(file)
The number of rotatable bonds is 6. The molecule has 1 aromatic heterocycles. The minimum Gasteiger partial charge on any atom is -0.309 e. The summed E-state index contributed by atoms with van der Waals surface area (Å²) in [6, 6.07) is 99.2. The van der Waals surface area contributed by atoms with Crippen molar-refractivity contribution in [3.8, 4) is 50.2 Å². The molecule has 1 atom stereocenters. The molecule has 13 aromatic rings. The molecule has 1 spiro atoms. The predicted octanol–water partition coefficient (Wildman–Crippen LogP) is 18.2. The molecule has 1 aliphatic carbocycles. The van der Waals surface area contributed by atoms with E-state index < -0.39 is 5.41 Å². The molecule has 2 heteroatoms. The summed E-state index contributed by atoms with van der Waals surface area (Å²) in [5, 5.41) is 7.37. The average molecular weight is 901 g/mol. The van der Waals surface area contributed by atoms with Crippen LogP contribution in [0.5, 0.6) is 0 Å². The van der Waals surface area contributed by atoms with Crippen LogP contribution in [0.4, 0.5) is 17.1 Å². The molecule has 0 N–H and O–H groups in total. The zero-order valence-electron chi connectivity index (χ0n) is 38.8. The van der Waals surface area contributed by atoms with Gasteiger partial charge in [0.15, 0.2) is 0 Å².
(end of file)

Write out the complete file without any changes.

The number of rotatable bonds is 6. The molecule has 1 aromatic heterocycles. The minimum Gasteiger partial charge on any atom is -0.309 e. The summed E-state index contributed by atoms with van der Waals surface area (Å²) in [6, 6.07) is 99.2. The van der Waals surface area contributed by atoms with Crippen molar-refractivity contribution in [3.8, 4) is 50.2 Å². The molecule has 1 atom stereocenters. The molecule has 13 aromatic rings. The molecule has 1 spiro atoms. The predicted octanol–water partition coefficient (Wildman–Crippen LogP) is 18.2. The molecule has 1 aliphatic carbocycles. The van der Waals surface area contributed by atoms with E-state index < -0.39 is 5.41 Å². The molecule has 2 heteroatoms. The summed E-state index contributed by atoms with van der Waals surface area (Å²) in [5, 5.41) is 7.37. The average molecular weight is 901 g/mol. The van der Waals surface area contributed by atoms with Crippen LogP contribution in [0.5, 0.6) is 0 Å². The van der Waals surface area contributed by atoms with Crippen LogP contribution in [0.4, 0.5) is 17.1 Å². The molecule has 0 N–H and O–H groups in total. The zero-order valence-electron chi connectivity index (χ0n) is 38.8. The van der Waals surface area contributed by atoms with Gasteiger partial charge in [0.15, 0.2) is 0 Å².